Philippine President Rodrigo Duterte has accused the US of putting Asian stability at risk by deploying arms and possibly even nuclear weapons permanently in his country. The firebrand leader, who openly shifted the Philippines' allegiance away from Washington to Beijing last year, has threatened to cancel a security deal between the two sides.

"They're unloading arms in the Philippines now ... I'm serving notice to the armed forces of the United States. Do not do it, I will not allow it," Duterte told a televised news conference on Sunday (29 January).

"Under provisions of the Visiting Forces (Agreement), there shall be no permanent facilities. A depot is by any other name a depot. It's a permanent structure to house arms. I do not even know if there is a nuclear tip (missile) now, that they are unloading," he added.

His comments came after the Pentagon was said to have approved new warehouses, runways and barracks to store the weapons in three provinces of the Philippines under a defence treaty. Duterte accused Donald Trump's administration of violating the deal by building the arsenals in his country.

The Enhanced Defence Cooperation Agreement signed between the long-time allies in 2014 is believed to allow the US to deploy equipment in the Southeast Asian nation only for humanitarian missions or maritime security operations. The deal allows for the expansion of rotational deployment of US ships, aircraft and troops at five of its bases.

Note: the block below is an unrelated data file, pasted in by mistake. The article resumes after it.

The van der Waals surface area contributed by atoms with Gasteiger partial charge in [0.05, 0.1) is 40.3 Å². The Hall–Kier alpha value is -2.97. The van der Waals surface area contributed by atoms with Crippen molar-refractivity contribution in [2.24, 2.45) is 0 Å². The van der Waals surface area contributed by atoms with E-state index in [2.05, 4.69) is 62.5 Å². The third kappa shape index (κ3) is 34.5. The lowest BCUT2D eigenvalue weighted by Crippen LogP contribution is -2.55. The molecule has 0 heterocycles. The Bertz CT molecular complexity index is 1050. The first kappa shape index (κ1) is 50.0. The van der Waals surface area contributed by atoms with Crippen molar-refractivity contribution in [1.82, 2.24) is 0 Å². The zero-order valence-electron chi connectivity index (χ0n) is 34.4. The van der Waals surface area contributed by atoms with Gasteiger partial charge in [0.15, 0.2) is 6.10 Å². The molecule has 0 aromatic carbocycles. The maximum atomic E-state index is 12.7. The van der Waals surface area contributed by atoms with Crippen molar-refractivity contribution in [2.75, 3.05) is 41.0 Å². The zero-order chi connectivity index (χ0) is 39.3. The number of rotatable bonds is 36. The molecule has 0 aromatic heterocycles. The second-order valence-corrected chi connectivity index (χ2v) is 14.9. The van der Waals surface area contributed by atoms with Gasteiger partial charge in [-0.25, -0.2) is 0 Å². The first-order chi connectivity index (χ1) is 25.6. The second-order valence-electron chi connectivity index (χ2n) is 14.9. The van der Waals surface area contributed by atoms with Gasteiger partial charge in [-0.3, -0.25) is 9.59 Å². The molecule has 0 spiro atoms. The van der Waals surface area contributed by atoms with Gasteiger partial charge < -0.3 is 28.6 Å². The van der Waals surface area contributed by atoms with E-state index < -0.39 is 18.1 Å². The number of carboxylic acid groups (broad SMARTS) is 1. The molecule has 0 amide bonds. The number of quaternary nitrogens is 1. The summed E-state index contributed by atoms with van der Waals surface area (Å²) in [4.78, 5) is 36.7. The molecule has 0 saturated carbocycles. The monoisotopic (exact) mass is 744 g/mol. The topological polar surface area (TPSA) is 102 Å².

Duterte threatened to review the treaty if the US pursues its actions "and maybe ultimately abrogate, since it is an executive order", Reuters cited the Filipino leader as saying.

"You are egging us ... egging us [on] to force the issue of arbitral judgment," he said, referring to the US pressure on Manila to enforce a ruling by the Permanent Arbitration Court in the Hague in July 2016 that invalidated most of Beijing's claims to islands and territories in the hotly contested South China Sea.

Rodrigo Duterte
Philippine President Rodrigo Duterte has threatened to cancel a security deal between the US and the Philippines Reuters/Ezra Acayan

"The missiles of China are pointed at the American expeditions," Duterte said, referring to its naval patrols. "A depot would serve as a supply line."

When asked about discussing the territorial dispute with Beijing, he said he would do so at the right time.

"I made a commitment to President Xi Jinping, I made a solemn commitment that we will talk about this arbitral award during my term. When, I really do not know, but we will talk hard," he said.

Duterte added that he had an "urgent" message for China, seeking precision-guided missiles in order to step up the fight against Islamist insurgents in the Philippines' southern region.